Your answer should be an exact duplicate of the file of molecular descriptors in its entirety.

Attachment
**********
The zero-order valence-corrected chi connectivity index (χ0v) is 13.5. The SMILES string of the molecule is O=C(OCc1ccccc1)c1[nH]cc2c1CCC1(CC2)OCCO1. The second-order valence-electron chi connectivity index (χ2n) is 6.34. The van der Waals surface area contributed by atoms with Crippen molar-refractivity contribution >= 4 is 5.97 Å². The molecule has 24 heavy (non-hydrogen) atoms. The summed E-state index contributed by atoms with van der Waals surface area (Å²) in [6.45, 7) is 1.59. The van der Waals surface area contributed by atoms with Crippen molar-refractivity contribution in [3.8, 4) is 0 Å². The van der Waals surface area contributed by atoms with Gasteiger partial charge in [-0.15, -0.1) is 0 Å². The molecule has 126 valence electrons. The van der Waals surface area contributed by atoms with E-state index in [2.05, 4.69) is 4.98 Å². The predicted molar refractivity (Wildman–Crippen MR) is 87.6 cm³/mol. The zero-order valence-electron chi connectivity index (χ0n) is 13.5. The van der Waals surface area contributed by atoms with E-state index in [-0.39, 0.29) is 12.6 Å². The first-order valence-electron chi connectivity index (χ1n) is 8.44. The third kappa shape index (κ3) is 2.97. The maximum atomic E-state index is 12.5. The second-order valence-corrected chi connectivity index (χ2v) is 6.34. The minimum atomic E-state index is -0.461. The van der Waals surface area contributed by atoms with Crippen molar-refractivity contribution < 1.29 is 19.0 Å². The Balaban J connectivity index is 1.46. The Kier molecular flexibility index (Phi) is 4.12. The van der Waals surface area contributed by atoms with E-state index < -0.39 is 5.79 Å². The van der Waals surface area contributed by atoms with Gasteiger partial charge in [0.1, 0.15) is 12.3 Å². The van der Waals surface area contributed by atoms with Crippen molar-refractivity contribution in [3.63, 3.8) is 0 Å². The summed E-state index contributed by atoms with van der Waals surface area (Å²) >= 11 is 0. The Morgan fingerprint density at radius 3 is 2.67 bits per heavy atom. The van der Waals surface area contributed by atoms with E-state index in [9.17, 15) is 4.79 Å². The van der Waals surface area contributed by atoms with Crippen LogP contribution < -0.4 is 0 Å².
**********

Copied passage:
The zero-order valence-corrected chi connectivity index (χ0v) is 13.5. The SMILES string of the molecule is O=C(OCc1ccccc1)c1[nH]cc2c1CCC1(CC2)OCCO1. The second-order valence-electron chi connectivity index (χ2n) is 6.34. The van der Waals surface area contributed by atoms with Crippen molar-refractivity contribution >= 4 is 5.97 Å². The molecule has 24 heavy (non-hydrogen) atoms. The summed E-state index contributed by atoms with van der Waals surface area (Å²) in [6.45, 7) is 1.59. The van der Waals surface area contributed by atoms with Crippen molar-refractivity contribution in [3.8, 4) is 0 Å². The van der Waals surface area contributed by atoms with Gasteiger partial charge in [-0.15, -0.1) is 0 Å². The molecule has 126 valence electrons. The van der Waals surface area contributed by atoms with E-state index in [2.05, 4.69) is 4.98 Å². The predicted molar refractivity (Wildman–Crippen MR) is 87.6 cm³/mol. The zero-order valence-electron chi connectivity index (χ0n) is 13.5. The van der Waals surface area contributed by atoms with E-state index in [-0.39, 0.29) is 12.6 Å². The first-order valence-electron chi connectivity index (χ1n) is 8.44. The third kappa shape index (κ3) is 2.97. The maximum atomic E-state index is 12.5. The second-order valence-corrected chi connectivity index (χ2v) is 6.34. The minimum atomic E-state index is -0.461. The van der Waals surface area contributed by atoms with Crippen molar-refractivity contribution < 1.29 is 19.0 Å². The Balaban J connectivity index is 1.46. The Kier molecular flexibility index (Phi) is 4.12. The van der Waals surface area contributed by atoms with E-state index < -0.39 is 5.79 Å². The van der Waals surface area contributed by atoms with Gasteiger partial charge in [0.1, 0.15) is 12.3 Å². The van der Waals surface area contributed by atoms with Crippen molar-refractivity contribution in [3.63, 3.8) is 0 Å². The summed E-state index contributed by atoms with van der Waals surface area (Å²) >= 11 is 0. The Morgan fingerprint density at radius 3 is 2.67 bits per heavy atom. The van der Waals surface area contributed by atoms with E-state index in [9.17, 15) is 4.79 Å². The van der Waals surface area contributed by atoms with Crippen LogP contribution < -0.4 is 0 Å².